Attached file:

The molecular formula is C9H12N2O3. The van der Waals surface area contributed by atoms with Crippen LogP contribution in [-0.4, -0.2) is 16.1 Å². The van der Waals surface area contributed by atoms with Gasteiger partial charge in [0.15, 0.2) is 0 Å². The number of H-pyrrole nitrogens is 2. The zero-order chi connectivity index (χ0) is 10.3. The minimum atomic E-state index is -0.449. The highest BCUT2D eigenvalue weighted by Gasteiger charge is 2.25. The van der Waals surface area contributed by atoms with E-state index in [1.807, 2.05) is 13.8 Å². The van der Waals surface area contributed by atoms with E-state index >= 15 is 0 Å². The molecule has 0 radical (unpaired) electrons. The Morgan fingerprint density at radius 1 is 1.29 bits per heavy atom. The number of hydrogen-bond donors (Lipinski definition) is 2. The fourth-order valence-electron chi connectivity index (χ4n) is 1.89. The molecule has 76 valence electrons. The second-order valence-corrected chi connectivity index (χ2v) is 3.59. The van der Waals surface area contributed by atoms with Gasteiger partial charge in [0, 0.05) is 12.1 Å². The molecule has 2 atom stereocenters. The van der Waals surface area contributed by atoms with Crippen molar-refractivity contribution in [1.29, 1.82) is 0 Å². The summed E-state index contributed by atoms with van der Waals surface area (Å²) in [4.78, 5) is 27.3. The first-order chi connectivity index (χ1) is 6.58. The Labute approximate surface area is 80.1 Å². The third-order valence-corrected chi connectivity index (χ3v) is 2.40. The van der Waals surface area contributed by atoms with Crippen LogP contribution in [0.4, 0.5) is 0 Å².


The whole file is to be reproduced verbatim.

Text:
The molecular formula is C9H12N2O3. The van der Waals surface area contributed by atoms with Crippen LogP contribution in [-0.4, -0.2) is 16.1 Å². The van der Waals surface area contributed by atoms with Gasteiger partial charge in [0.15, 0.2) is 0 Å². The number of H-pyrrole nitrogens is 2. The zero-order chi connectivity index (χ0) is 10.3. The minimum atomic E-state index is -0.449. The highest BCUT2D eigenvalue weighted by Gasteiger charge is 2.25. The van der Waals surface area contributed by atoms with E-state index in [1.807, 2.05) is 13.8 Å². The van der Waals surface area contributed by atoms with E-state index >= 15 is 0 Å². The molecule has 0 radical (unpaired) electrons. The Morgan fingerprint density at radius 1 is 1.29 bits per heavy atom. The number of hydrogen-bond donors (Lipinski definition) is 2. The fourth-order valence-electron chi connectivity index (χ4n) is 1.89. The molecule has 76 valence electrons. The second-order valence-corrected chi connectivity index (χ2v) is 3.59. The van der Waals surface area contributed by atoms with Gasteiger partial charge in [0, 0.05) is 12.1 Å². The molecule has 2 atom stereocenters. The van der Waals surface area contributed by atoms with Crippen molar-refractivity contribution in [1.29, 1.82) is 0 Å². The summed E-state index contributed by atoms with van der Waals surface area (Å²) in [4.78, 5) is 27.3. The first-order chi connectivity index (χ1) is 6.58. The Labute approximate surface area is 80.1 Å². The third-order valence-corrected chi connectivity index (χ3v) is 2.40. The van der Waals surface area contributed by atoms with Crippen LogP contribution in [0.4, 0.5) is 0 Å².